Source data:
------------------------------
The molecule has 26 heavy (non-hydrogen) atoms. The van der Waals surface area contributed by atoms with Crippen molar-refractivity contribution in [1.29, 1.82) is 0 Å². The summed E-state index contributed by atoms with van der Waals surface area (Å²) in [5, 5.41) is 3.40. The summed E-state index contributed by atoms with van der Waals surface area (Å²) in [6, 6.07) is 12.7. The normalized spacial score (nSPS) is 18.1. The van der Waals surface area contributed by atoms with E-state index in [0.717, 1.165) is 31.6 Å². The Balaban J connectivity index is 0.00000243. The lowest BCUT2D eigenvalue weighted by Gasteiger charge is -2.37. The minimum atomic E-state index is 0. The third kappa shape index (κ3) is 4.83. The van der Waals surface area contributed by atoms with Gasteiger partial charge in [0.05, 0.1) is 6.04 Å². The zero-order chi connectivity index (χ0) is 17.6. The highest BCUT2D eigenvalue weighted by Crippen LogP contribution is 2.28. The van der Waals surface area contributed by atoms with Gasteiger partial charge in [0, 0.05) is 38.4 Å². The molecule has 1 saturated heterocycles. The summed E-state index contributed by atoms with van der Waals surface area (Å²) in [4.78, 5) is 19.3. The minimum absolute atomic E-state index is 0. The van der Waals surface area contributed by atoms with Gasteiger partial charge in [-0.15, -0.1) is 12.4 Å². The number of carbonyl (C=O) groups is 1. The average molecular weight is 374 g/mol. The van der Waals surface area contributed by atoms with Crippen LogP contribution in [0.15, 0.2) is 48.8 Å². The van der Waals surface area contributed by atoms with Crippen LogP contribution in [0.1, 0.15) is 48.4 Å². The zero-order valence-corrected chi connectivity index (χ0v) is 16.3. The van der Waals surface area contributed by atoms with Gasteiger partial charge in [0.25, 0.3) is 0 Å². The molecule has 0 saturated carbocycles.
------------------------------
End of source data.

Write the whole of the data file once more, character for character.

The molecule has 26 heavy (non-hydrogen) atoms. The van der Waals surface area contributed by atoms with Crippen molar-refractivity contribution in [1.29, 1.82) is 0 Å². The summed E-state index contributed by atoms with van der Waals surface area (Å²) in [5, 5.41) is 3.40. The summed E-state index contributed by atoms with van der Waals surface area (Å²) in [6, 6.07) is 12.7. The normalized spacial score (nSPS) is 18.1. The van der Waals surface area contributed by atoms with E-state index in [0.717, 1.165) is 31.6 Å². The Balaban J connectivity index is 0.00000243. The lowest BCUT2D eigenvalue weighted by Gasteiger charge is -2.37. The minimum atomic E-state index is 0. The third kappa shape index (κ3) is 4.83. The van der Waals surface area contributed by atoms with Gasteiger partial charge in [0.05, 0.1) is 6.04 Å². The zero-order chi connectivity index (χ0) is 17.6. The highest BCUT2D eigenvalue weighted by Crippen LogP contribution is 2.28. The van der Waals surface area contributed by atoms with Gasteiger partial charge in [0, 0.05) is 38.4 Å². The molecule has 1 saturated heterocycles. The summed E-state index contributed by atoms with van der Waals surface area (Å²) in [4.78, 5) is 19.3. The minimum absolute atomic E-state index is 0. The van der Waals surface area contributed by atoms with Gasteiger partial charge in [-0.15, -0.1) is 12.4 Å². The number of carbonyl (C=O) groups is 1. The average molecular weight is 374 g/mol. The van der Waals surface area contributed by atoms with Crippen LogP contribution in [0.15, 0.2) is 48.8 Å². The van der Waals surface area contributed by atoms with Crippen LogP contribution in [0.1, 0.15) is 48.4 Å². The zero-order valence-corrected chi connectivity index (χ0v) is 16.3. The van der Waals surface area contributed by atoms with Gasteiger partial charge in [0.25, 0.3) is 0 Å². The molecule has 0 saturated carbocycles.